4. About 3 years ago, our microwave died – and before we got around to replacing it, we noticed that we REALLY liked the extra counterspace. We still intended to get around to buying a toaster oven (smaller), but haven’t yet – and like I say – it’s been years. It has forced us to eat a little better, think about our meals a little before-hand, etc, etc. It’s good for us. The only thing we miss it for is heating-up leftovers, but we usually take those to work for lunches, where there are microwaves anyway – so yay!

  5. Yes to all of these things!

    I caught our microwave on fire a few years ago, and we just never replaced it. We never really missed it until recently, though. Our season of life is more busy than it was before, and sometimes it would be nice to defrost something super quick in the nuke box, but we make it work. We have really enjoyed having the extra counter space, and it really makes us eat more fresh and less packaged foods because it’s just not an option to have a TV dinner.

    It’s definitely not a choice for every house, but it’s been a good one for us!

  6. We also went microwaveless a few years ago, and honestly never looked back. I don’t miss it at all, though my friends and colleagues think I am totally nuts.

  7. My aunt wouldn’t allow a microwave in her kitchen for years–when one of my cousins came home from college with a microwave, he had to keep it in his bedroom! But she eventually caved when my grandpa moved in with them, because he was a big fan of TV dinners, and could make them himself if there was a microwave.

    I thought the other day about how nice it would be to free up some counter space in our tiny kitchen, but when I do need a microwave, I don’t often have any other solution for what I’m using it for. How on earth am I supposed to nuke a lemon to get more juice out of it with no microwave? 🙂

  8. We haven’t used our microwave in about 3 years. It sits on top of the high cabinets for emergencies. I love not using a microwave. Congrats on your decision!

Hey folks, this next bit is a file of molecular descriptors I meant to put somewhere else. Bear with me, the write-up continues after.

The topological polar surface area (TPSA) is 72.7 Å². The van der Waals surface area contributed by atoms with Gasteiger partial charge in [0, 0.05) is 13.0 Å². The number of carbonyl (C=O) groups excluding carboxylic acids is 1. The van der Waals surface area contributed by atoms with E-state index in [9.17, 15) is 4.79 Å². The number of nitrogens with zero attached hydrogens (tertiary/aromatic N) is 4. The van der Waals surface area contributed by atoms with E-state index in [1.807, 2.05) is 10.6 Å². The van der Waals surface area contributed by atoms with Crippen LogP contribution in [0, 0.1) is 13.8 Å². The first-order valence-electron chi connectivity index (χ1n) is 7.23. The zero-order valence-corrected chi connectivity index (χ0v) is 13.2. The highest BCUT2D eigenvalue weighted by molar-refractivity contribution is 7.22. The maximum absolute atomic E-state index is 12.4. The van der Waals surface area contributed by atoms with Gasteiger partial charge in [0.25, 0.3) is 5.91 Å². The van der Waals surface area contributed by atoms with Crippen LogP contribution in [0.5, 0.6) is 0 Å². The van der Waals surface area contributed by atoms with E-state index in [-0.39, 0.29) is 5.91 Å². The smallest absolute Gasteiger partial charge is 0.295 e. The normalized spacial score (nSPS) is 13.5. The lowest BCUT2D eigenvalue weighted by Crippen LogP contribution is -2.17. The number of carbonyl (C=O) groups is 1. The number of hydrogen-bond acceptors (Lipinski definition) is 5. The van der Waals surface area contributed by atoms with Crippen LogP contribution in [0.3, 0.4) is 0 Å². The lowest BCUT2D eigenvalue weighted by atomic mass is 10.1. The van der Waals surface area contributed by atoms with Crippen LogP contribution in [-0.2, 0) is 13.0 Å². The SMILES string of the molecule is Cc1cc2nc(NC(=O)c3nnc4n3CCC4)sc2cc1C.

9. I think I’d be fine without a microwave, but I don’t see a problem with having one.

    I use it for:
    –melting butter or chocolate for baking
    –heating leftovers from yesterday’s dinner for lunch

  10. Congrats on having your shit way more together than I have mine! :p

    I’ve lived microwave-free before, and there were certainly nice things about it — food does taste a lot better when it hasn’t suffered the indignity of being microwaved, and microwaves are big and ugly (although ours does not live in our kitchen at this point…). Now I have a microwave, and there are a number of reasons I like it — but I’m glad I’ve also lived microwave-free, so that I know what things are just way better done in the toaster oven, or on the stove-top.

    Things I use my microwave for most:
    -Reheating leftovers (esp. pasta & rice) with fewer dirty dishes & no stuck-on nastiness. I never did really get the hang of reheating macaroni with cheese sauce on the stove-top without it getting really stuck on…
    -Partially cooking potatoes before doing something stove-top or oven-based with them — they take SO much less time, and my shit is anything but together most of the time.
    -Thawing frozen ingredients / foods, because I didn’t think of it early enough to just leave them out — mostly this is stuff I or my husband made in advance and froze (e.g. bagels), or veggies saved from the summer, since my brother has a farm.

    Things I will not use a microwave for:
    -Heating bread beyond room temperature (thawing it so that I can slice & toast it is OK, though…)
    -Reheating pizza
    -Cooking basically anything

    • In my microwave-less kitchen, we thaw everything in plastic bags and rounds of hot water. We too are forgetful and I never remember to put things in the fridge to thaw all day. Its safe and effective!